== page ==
This shows that he does indeed fell uncomfortable talking directly to Miss Havisham and so to answer her questions he talks to Pip instead to avoid direct speech with her. Pip however finds this “most aggravating” due to the way it makes Joe seem stupid and then due to his association with Joe, him seem stupid which embarrasses him greatly in front of Miss Havisham and Estella.

Joe’s embarrassment to be with those sorts of people is made almost definite when he comes to London for the first time. There he finds it very difficult to talk to pip because he feels Pip is now his superior. He persists in addressing Pip as “Sir” and behaves in a manner that shows his embarrassment and unease by the way he “dropped so much food” and that “he held onto his hat and wouldn’t hear of parting with it.

Joe’s kindness to Pip however never stops and near the end of the book, with Pip almost in prison for debt Joe helps him out of the trouble by bailing him out. To do this however Joe uses all the money that he has saved up and was going to pay for his wedding to Biddy with. When you think that it took him a very many years to save it all up and he uses it to release his brother in law who has not visited him for years it is a very benevolent act. Also after this Joe stays with Pip and nurses him back to health which would have cost him yet more money for the time that he could have been in the forge, working.

Though he may seem at first glance a spiteful evil character due to his background Magwitch is actually a possibility of being the gentleman. First, look at what he is and how you immediately judge him for it. A convict could have done a number of things and even before you know what he did, you judge his personality due to the fact he is a criminal. In fact, people who were down on the list for transportation could have done a large manner of things from stealing cucumber plants to manslaughter. This must be taken into account when looking at Magwitch so you do not immediately go on first impressions.

Magwitch is obviously quite a nice person at heart though the encounters you have with him in the novel seem to show him as a nasty person. However, if you put it in the context that you were a convict on the run and your only chance of freedom was a little boy you would probably try what Abel did and scare him enough to help you. Though to be truthful telling the child his “heart and liver will be ripped out and roasted” is perhaps slightly too vicious.

The reason that Magwitch was transported to Australia was because he had partaken in illegal activities with the likes of “forgery” and “swindling” however in the book he tries to convince you that he was simply following orders from Compeyson who he said “took the profits {of a job} but let another man in for”. However if you look at Magwitch before Compeyson he had already been to jail for “thieving” showing he is not quite the nice man influenced by Compeyson into being bad he claims to be. However, he does seem to better himself while in Australia and manages to make a huge amount of money through “honest work”. This does show that he betters himself before the end rather than just continue to be the dishonest person he originally was.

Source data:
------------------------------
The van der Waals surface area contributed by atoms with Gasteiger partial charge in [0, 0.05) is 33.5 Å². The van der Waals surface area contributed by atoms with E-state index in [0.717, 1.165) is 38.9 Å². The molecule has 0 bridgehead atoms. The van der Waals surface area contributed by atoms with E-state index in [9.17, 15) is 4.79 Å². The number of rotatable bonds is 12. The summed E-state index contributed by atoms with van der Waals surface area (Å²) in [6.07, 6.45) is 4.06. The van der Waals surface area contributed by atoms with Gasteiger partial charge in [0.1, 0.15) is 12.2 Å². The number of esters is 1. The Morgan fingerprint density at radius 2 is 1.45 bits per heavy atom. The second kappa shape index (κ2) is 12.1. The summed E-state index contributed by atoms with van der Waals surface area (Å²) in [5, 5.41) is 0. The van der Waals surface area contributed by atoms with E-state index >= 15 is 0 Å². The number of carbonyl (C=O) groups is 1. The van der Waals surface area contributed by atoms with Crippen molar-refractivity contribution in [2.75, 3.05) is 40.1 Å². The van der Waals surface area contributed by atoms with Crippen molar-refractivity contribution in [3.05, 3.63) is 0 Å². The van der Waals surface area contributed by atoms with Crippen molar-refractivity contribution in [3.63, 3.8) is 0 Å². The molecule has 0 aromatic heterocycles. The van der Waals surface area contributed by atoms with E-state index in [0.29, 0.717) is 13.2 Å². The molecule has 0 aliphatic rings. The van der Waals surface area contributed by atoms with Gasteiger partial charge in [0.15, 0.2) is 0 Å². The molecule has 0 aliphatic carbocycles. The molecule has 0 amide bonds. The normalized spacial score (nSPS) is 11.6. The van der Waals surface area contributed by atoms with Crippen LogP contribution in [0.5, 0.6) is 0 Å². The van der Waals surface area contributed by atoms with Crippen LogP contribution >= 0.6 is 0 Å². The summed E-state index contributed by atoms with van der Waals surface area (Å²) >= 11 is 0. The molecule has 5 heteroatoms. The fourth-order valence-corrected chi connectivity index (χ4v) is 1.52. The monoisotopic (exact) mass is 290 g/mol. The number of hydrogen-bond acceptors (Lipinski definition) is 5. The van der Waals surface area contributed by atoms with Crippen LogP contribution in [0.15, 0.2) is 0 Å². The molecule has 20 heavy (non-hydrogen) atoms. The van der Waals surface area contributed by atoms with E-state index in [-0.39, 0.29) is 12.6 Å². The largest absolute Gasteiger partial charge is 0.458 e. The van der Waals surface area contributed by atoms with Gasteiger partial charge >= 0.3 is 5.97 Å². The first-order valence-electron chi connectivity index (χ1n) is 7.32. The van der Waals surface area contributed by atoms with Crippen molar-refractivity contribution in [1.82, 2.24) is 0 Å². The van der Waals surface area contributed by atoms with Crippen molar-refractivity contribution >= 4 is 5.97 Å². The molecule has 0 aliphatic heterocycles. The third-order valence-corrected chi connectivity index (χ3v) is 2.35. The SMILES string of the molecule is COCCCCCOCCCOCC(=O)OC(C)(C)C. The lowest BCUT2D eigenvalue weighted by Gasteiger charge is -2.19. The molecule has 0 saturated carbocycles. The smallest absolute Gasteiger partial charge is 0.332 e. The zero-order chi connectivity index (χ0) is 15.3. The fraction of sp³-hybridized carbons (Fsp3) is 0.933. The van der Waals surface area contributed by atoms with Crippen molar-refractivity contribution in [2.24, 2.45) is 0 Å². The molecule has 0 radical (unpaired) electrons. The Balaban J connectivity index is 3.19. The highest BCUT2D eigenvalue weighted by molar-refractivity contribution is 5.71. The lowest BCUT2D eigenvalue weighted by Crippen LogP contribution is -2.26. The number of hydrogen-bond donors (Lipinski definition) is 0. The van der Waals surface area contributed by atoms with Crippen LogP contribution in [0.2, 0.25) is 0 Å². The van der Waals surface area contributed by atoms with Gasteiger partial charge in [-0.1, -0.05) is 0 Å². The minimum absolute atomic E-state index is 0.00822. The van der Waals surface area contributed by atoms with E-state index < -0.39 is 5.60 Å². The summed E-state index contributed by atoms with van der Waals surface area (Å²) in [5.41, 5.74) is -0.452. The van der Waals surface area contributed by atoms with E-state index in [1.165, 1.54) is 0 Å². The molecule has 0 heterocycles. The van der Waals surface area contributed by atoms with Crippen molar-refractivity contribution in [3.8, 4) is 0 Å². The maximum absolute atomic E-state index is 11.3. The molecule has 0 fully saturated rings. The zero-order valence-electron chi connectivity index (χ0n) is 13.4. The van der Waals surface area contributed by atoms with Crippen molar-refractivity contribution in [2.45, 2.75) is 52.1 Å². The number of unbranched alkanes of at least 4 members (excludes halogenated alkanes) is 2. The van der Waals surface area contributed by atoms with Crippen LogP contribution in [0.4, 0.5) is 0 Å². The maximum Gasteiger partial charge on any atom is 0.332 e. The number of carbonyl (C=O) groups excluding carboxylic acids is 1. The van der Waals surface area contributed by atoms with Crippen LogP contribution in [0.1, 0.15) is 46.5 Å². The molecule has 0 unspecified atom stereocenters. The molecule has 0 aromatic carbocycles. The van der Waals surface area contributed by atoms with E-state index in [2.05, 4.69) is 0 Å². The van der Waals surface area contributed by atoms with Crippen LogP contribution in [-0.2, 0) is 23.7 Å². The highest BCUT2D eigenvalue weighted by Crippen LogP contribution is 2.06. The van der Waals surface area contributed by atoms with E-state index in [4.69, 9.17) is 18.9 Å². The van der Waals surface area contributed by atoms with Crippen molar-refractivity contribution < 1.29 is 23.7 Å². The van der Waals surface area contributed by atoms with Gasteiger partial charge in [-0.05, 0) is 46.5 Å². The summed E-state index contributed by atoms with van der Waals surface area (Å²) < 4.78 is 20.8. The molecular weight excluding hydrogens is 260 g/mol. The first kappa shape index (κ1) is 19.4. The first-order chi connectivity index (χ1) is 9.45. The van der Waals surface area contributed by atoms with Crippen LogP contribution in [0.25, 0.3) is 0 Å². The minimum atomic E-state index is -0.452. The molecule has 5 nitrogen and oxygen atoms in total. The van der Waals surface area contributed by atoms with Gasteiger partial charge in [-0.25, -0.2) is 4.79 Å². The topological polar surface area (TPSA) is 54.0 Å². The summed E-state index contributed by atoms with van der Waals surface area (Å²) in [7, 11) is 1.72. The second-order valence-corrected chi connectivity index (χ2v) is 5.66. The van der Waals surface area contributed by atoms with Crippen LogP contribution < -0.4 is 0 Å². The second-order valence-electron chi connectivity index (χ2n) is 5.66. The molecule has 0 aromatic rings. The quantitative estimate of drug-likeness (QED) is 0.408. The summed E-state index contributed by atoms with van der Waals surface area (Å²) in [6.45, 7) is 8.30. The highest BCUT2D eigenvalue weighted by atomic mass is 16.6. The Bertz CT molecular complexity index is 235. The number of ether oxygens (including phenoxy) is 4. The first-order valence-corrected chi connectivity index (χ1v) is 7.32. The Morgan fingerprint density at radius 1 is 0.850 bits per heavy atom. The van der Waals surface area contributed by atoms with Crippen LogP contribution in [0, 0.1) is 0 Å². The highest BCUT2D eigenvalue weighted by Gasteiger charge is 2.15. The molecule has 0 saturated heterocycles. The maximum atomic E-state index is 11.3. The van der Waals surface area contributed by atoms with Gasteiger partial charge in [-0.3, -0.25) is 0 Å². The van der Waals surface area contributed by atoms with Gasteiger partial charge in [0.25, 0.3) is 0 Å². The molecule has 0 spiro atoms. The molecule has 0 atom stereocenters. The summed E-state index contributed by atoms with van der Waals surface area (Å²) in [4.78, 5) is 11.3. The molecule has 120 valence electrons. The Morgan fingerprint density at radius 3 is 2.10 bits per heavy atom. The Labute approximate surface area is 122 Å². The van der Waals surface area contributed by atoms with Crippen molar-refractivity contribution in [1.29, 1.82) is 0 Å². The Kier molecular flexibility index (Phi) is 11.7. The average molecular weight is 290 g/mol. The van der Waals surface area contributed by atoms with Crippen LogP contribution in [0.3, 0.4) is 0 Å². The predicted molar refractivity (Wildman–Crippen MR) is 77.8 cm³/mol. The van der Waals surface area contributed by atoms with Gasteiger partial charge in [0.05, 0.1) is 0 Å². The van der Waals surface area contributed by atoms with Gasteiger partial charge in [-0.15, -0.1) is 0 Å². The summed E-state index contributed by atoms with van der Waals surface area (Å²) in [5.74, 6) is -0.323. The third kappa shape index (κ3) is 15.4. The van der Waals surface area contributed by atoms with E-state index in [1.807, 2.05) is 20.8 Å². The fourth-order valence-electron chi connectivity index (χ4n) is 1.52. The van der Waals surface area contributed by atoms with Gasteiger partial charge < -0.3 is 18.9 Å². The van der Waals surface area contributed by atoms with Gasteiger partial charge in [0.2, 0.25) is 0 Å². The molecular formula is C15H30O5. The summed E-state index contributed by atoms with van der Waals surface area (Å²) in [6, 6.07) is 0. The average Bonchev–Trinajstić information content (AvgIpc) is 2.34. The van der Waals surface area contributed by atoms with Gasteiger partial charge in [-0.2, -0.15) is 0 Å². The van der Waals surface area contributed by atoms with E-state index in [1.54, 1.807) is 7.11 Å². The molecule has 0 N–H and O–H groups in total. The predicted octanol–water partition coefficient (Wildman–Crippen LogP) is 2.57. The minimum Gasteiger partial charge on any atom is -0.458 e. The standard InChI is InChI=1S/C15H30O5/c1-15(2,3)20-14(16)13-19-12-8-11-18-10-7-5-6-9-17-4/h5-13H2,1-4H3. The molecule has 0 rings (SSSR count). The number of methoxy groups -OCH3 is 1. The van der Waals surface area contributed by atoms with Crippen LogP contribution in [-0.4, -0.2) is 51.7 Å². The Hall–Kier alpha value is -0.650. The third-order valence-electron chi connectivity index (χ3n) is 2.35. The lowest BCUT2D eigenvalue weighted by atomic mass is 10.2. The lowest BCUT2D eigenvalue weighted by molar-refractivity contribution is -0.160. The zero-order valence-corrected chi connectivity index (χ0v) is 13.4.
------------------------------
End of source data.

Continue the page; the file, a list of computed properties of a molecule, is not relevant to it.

His most obvious and extraordinarily kind gesture is to give next to all his money to Pip which does seem a tad generous seeing as Pip only gave him some “whittles” and a file, things he probably would have been able to steal from the village anyway. However give it away he does as he says to Pip:

“For every pound I made I swore that pound would got to you”.

The question you must ask is why does Abel Magwitch so want to make Pip a gentleman? To answer this you must look at Magwitch’s past, when he was a criminal working for Compeyson. When they were arrested and tried it is Compeyson who turns up at the courtroom looking a “gentleman” and is able to address the courtroom in a formal manner with educated “speeches”. Magwitch believes that because of this

he gets the far heftier punishment from the judge. Therefore when he has his money he is too old to become a gentleman and so gives it to, the only kind person to him, Pip to become a gentleman and live the life that Magwitch was unable to.

However, when looking at this you cannot simply presume that this is done through generosity. Is it actually the greed to see Pip a gentleman through his doing? I personally believe that it is a bit of both that he did not do it all for greed or all from sheer generosity. You can definitely see the greed side of it in the way that he repeatedly exclaims “why look at this” and then upon examining the piece will say “That’s a gentleman’s I hope”. He wants to make sure its all the way he wants it to be as opposed to how it might be.